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  5. "Тут нет белой чашки."

"Тут нет белой чашки."

Translation:There is no white cup here.

November 15, 2015



"Чашка" is in the genitive here so it's "Чашки". If you were talking about multiple cups, then you would use "Чашек". Hope this helps :)


The audio at normal speed sounds correct, but the last word in the audio at slow speed sounds like "chaski" rather than "chashki".


Woah, hold up, I got this sentence on mobile with a "buils the sentence word by word" format and I had to write "The white cup is not here." But at the top of this discussion it says "There is no white cup here." Everything I have learned in Russian so far has told me that these must be different constructions with different word order, but now it says either is correct?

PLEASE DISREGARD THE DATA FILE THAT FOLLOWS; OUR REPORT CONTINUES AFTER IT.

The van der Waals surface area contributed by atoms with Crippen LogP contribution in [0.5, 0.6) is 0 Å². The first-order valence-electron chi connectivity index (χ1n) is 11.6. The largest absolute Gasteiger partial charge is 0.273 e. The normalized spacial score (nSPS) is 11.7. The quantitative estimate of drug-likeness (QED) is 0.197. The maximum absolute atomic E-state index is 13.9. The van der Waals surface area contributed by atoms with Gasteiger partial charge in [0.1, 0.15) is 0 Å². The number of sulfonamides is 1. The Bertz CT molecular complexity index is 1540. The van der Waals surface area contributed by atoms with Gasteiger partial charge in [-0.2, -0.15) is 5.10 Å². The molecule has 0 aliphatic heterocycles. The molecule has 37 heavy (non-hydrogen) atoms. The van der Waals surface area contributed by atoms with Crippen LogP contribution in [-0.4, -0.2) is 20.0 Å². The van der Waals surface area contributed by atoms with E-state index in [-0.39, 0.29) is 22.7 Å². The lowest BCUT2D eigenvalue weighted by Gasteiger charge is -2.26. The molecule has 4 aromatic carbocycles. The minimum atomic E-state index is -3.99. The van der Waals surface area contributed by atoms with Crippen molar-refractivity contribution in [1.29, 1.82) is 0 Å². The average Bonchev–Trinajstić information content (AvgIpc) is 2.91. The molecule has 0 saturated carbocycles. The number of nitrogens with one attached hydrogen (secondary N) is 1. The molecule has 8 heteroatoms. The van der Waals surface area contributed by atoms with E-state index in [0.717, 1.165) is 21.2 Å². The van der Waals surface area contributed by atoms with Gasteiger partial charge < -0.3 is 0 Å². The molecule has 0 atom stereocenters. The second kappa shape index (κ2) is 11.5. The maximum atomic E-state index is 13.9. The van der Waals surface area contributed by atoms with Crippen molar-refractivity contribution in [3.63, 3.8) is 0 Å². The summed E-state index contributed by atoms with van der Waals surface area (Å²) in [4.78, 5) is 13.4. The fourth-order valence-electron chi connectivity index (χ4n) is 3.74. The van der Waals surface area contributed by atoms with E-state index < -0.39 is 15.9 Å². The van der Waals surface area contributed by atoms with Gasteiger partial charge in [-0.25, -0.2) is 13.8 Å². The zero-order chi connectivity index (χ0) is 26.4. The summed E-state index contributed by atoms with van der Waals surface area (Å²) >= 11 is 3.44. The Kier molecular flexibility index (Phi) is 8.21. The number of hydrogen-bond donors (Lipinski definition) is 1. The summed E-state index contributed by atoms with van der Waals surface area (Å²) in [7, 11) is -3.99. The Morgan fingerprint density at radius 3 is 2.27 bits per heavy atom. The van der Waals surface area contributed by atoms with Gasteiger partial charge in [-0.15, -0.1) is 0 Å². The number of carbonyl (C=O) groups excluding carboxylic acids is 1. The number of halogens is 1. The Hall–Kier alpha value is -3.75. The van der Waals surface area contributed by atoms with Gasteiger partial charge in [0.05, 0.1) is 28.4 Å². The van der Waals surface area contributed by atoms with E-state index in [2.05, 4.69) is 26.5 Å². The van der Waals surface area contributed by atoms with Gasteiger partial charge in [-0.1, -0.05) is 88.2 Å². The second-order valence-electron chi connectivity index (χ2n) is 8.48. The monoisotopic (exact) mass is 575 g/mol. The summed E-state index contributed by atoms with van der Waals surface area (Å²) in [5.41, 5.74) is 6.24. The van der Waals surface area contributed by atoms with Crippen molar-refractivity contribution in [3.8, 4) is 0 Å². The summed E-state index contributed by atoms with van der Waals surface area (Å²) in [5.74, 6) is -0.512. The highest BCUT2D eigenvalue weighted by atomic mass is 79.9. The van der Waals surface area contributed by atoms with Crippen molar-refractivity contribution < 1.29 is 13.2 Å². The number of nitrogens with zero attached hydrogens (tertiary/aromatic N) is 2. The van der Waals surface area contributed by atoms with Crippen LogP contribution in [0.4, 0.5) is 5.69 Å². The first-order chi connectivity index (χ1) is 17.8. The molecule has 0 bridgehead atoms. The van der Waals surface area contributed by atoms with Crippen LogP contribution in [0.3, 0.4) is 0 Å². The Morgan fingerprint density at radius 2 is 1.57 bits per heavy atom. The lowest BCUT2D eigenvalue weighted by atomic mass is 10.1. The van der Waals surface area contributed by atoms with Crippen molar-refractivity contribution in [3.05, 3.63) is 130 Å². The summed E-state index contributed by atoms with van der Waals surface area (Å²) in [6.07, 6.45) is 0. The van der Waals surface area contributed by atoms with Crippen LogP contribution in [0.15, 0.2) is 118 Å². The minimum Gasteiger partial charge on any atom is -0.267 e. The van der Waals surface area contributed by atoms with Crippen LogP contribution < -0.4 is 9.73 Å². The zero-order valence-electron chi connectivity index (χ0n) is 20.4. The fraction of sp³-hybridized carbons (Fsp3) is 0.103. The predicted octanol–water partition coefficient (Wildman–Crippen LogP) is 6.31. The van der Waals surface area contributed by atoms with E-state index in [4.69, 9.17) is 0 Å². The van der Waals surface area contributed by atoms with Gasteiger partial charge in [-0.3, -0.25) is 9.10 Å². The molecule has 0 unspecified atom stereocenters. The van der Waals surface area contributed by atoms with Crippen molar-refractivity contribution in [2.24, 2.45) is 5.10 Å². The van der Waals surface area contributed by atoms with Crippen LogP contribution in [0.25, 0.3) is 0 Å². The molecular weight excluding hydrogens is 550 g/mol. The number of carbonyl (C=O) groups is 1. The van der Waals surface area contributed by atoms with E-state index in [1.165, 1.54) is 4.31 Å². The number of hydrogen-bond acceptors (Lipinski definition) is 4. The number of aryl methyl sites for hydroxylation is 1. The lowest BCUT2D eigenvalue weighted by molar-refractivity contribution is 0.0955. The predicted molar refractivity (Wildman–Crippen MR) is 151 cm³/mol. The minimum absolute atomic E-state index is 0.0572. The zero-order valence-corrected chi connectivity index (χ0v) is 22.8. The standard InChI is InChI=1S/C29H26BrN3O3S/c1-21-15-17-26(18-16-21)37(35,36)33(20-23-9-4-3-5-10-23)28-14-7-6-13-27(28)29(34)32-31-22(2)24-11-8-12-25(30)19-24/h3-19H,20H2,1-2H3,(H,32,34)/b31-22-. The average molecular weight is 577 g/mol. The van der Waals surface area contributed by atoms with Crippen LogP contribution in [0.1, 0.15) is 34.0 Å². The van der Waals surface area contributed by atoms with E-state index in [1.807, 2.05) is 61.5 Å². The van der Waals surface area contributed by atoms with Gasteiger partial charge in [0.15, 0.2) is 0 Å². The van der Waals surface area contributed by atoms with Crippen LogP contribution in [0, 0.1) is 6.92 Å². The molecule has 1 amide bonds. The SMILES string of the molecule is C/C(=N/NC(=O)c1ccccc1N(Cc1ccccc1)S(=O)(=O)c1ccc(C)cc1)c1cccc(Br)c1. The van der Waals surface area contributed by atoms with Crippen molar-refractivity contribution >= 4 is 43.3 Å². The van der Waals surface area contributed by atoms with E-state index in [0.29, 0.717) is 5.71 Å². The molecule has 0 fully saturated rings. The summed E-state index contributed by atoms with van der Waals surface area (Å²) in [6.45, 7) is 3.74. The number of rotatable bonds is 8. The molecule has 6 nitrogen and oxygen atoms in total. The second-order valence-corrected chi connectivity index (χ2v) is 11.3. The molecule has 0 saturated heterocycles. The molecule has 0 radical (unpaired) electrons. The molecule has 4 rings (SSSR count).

I think that "the white cup is not here" would be "белой чашки тут нет" and "there is no white cup here" is "Тут нет белой чашки", as the word order in Russian plays a role in the meaning. First part of the sentence contains the info you already have, last part is the unknown/new info.


I said "there are no white cups here" and it was marked wrong...I reported this.


Sorry, it is wrong. There's only one white cup: чашка (singular feminine noun) is in the genitive case here, because of the negation - there is no cup: нет чашки


I wrote "Here there is no white cup" and it was rejected. Come on.


there is no white cup here - there are no white cups here. Do these sentences have any real differences? I translated the meaning and thought the second one sounded better, but was faulted


Why is белой in that case? Isnt it modifying чашки which is feminine? Arent thing that end in й usually the masculine (aside from ей)?

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